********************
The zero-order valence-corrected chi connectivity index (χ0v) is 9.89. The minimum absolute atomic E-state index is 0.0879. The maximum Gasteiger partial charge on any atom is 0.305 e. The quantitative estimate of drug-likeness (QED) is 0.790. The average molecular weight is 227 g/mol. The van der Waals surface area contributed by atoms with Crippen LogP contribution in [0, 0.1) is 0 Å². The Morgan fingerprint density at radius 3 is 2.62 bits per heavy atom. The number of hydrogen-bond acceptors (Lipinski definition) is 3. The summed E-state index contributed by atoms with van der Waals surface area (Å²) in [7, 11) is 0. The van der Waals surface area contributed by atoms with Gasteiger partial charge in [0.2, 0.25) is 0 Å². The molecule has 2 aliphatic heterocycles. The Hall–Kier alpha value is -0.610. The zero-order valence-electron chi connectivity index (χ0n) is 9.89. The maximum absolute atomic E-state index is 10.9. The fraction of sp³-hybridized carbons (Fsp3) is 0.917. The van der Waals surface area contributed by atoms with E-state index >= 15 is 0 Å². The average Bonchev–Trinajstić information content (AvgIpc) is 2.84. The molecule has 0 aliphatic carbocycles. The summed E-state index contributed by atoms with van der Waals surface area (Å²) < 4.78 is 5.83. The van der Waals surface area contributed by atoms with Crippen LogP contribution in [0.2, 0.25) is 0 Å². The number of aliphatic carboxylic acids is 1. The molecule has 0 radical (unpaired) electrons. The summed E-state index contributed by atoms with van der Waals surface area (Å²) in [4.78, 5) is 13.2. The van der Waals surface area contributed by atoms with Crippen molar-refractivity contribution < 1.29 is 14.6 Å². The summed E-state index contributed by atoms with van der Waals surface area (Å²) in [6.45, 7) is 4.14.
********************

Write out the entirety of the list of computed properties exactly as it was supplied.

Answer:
The zero-order valence-corrected chi connectivity index (χ0v) is 9.89. The minimum absolute atomic E-state index is 0.0879. The maximum Gasteiger partial charge on any atom is 0.305 e. The quantitative estimate of drug-likeness (QED) is 0.790. The average molecular weight is 227 g/mol. The van der Waals surface area contributed by atoms with Crippen LogP contribution in [0, 0.1) is 0 Å². The Morgan fingerprint density at radius 3 is 2.62 bits per heavy atom. The number of hydrogen-bond acceptors (Lipinski definition) is 3. The summed E-state index contributed by atoms with van der Waals surface area (Å²) in [7, 11) is 0. The van der Waals surface area contributed by atoms with Gasteiger partial charge in [0.2, 0.25) is 0 Å². The molecule has 2 aliphatic heterocycles. The Hall–Kier alpha value is -0.610. The zero-order valence-electron chi connectivity index (χ0n) is 9.89. The maximum absolute atomic E-state index is 10.9. The fraction of sp³-hybridized carbons (Fsp3) is 0.917. The van der Waals surface area contributed by atoms with E-state index >= 15 is 0 Å². The average Bonchev–Trinajstić information content (AvgIpc) is 2.84. The molecule has 0 aliphatic carbocycles. The summed E-state index contributed by atoms with van der Waals surface area (Å²) < 4.78 is 5.83. The van der Waals surface area contributed by atoms with Crippen LogP contribution in [0.2, 0.25) is 0 Å². The number of aliphatic carboxylic acids is 1. The molecule has 0 radical (unpaired) electrons. The summed E-state index contributed by atoms with van der Waals surface area (Å²) in [4.78, 5) is 13.2. The van der Waals surface area contributed by atoms with Crippen molar-refractivity contribution < 1.29 is 14.6 Å². The summed E-state index contributed by atoms with van der Waals surface area (Å²) in [6.45, 7) is 4.14.